Cast: Violette Verdy, Conrad Ludlow.

#20 Mel Johnson

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Posted 17 June 2010 - 06:34 AM

My apologies - you are correct, rg. The Hayden/d'Amboise pairing was the standard of my student days, so much so that the originators have become conflated in my mind with the successors. I do believe that Verdy had a version slightly different in the second period of the coda when she danced the pas de deux with André Prokovsky.

#21 leonid17

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Posted 17 June 2010 - 08:01 AM

initially Balanchine created the duet for Violette Verdy and Conrad Ludlow.
the Balanchine Interpreters Archive did a taping session on the "original" as far as Verdy and Ludlow were concerned in which these dancers coached other, younger dancers (Peter Boal and Jenny Somogyi, as pointed out near the top of this thread), who knew the dance in its current "version" at NYCB.
to be sure, over the years, various casts performed the pas de deux with individual changes made by Balanchine himself.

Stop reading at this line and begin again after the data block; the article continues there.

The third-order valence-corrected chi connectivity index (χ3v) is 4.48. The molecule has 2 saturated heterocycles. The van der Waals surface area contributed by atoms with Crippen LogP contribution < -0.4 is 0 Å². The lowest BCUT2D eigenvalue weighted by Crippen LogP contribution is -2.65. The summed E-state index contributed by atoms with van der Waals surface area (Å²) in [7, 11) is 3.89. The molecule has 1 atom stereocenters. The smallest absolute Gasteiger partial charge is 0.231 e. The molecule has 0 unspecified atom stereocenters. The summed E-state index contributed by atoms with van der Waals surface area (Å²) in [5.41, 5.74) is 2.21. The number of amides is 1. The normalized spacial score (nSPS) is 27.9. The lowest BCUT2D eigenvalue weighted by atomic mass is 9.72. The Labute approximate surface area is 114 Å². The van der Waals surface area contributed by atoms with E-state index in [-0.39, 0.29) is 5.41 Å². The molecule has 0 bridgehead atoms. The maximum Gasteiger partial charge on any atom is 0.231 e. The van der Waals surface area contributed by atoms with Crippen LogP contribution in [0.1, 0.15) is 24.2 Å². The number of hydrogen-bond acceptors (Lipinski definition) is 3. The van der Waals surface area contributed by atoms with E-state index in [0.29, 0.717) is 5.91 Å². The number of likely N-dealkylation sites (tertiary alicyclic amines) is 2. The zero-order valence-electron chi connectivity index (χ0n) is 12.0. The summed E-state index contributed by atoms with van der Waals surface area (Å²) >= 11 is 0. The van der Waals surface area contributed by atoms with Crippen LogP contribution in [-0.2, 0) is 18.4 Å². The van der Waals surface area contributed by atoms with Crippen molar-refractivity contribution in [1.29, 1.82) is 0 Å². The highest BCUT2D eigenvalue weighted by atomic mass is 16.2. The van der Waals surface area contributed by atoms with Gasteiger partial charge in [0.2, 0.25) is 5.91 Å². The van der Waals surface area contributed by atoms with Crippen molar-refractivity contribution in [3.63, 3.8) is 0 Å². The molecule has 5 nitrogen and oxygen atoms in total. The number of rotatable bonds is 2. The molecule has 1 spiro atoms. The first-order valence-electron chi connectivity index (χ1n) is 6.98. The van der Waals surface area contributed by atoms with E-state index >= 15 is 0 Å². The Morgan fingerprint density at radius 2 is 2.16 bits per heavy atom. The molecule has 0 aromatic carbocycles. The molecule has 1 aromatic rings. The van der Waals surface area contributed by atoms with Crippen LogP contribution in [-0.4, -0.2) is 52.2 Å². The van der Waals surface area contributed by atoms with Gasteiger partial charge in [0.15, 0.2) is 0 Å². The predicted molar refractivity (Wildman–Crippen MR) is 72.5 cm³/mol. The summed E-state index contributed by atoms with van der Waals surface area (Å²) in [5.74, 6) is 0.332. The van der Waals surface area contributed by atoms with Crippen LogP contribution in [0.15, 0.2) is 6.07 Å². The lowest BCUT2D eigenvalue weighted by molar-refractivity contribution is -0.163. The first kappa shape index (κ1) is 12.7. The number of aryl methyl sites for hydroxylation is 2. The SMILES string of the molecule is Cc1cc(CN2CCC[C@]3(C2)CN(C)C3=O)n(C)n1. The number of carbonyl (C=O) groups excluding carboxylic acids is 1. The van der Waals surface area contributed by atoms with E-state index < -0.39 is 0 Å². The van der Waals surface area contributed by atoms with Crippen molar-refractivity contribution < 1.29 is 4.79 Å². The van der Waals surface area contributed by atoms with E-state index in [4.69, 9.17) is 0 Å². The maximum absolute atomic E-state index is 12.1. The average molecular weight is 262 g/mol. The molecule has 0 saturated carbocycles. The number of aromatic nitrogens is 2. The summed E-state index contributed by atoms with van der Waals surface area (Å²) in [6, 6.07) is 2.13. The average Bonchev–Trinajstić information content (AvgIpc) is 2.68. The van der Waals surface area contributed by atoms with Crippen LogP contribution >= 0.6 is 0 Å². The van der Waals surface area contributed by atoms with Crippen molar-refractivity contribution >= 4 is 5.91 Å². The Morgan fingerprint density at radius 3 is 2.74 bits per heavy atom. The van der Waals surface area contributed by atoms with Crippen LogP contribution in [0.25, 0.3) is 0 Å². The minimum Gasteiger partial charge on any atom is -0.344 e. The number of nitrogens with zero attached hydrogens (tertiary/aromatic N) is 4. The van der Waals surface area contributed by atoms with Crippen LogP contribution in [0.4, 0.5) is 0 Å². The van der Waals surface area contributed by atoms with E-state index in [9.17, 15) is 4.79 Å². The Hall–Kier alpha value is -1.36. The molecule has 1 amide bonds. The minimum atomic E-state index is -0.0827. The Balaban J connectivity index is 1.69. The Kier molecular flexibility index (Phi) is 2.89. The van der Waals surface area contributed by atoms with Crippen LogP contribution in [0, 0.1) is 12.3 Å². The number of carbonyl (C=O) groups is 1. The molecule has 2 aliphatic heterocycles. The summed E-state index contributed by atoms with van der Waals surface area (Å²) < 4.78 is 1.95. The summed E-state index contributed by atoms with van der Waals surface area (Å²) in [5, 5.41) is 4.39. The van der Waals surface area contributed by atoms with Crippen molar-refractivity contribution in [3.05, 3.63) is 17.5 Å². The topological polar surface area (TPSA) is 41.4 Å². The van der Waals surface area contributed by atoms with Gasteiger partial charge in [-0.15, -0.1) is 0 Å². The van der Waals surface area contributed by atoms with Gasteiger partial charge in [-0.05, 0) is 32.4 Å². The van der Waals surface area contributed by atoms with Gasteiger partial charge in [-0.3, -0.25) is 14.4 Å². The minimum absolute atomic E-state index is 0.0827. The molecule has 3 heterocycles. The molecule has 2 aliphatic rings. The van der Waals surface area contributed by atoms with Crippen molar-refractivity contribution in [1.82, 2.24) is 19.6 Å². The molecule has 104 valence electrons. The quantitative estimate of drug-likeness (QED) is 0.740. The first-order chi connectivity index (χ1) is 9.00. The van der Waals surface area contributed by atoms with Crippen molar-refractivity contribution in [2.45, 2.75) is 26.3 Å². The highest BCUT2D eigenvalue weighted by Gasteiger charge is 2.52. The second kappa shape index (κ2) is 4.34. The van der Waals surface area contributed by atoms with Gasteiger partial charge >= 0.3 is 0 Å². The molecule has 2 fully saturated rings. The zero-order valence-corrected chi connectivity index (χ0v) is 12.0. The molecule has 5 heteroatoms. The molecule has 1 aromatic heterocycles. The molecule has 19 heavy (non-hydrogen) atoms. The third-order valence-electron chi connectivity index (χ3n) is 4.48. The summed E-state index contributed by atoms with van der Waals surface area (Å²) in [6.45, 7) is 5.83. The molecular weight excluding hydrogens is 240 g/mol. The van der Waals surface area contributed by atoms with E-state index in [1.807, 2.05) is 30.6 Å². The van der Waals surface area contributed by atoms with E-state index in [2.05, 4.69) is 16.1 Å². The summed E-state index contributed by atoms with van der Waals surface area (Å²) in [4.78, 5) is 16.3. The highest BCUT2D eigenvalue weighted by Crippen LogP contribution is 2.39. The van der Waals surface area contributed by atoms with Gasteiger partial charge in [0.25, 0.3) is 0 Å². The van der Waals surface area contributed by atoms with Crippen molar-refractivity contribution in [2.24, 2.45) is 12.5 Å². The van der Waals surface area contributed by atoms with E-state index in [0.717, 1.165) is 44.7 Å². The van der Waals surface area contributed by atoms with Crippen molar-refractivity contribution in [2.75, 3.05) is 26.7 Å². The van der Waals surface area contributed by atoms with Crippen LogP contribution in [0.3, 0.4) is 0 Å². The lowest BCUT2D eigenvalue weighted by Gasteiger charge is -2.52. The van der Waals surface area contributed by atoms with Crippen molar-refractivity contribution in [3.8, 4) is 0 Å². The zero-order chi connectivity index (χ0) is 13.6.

here's the duet's data from the Balanchine catalogue:

331. PAS DE DEUX (also called TSCHAIKOVSKY PAS DE DEUX)
Music: By Peter Ilyitch Tchaikovsky (Swan Lake, Op. 20, 1875-76; pas de deux originally intended for Act III, subsequently lost from 1877 until 1953).
Choreography: By George Balanchine.
Production: Costumes by Karinska. Lighting by Jack Owen Brown; subsequently by David Hays.
Premiere: March 29, 1960, New York City Ballet, City Center of Music and Drama, New York. Conductor: Robert Irving.
Cast: Violette Verdy, Conrad Ludlow.


I only saw Verdy with Villella in this pas, which remains one of my fondest memories.

Did you see Ludlow Robert and if so, how did he compare to Villella in a partnership with Verdy? Was the balance equal?

#22 rg

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Posted 17 June 2010 - 08:12 AM

alas i didn't see Ludlow perform this work.
i most recall his incomparable partnering from Emeralds in JEWELS, as well as from the Intermezzo of BRAHMS-SCHOENBERG QUARTET and as Farrell's Dulcinea-partner in DON QUIXOTE.
as to the notion of differences compared to Villella, in general, i can quote McBride quoting Balanchine when she described Balanchine's casting her with Ludlow in the instance of BRAHMS/SCHOENBERG, instead of w/ her then usual partner, Villella: "because it will be different."
Villella wasn't the partner Ludlow was, but then, who was?

#23 Helene

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Posted 17 June 2010 - 08:19 AM

I thought I had read somewhere that Balanchine's original cast was supposed to include Diana Adams, not Verdy, but Adams couldn't do it.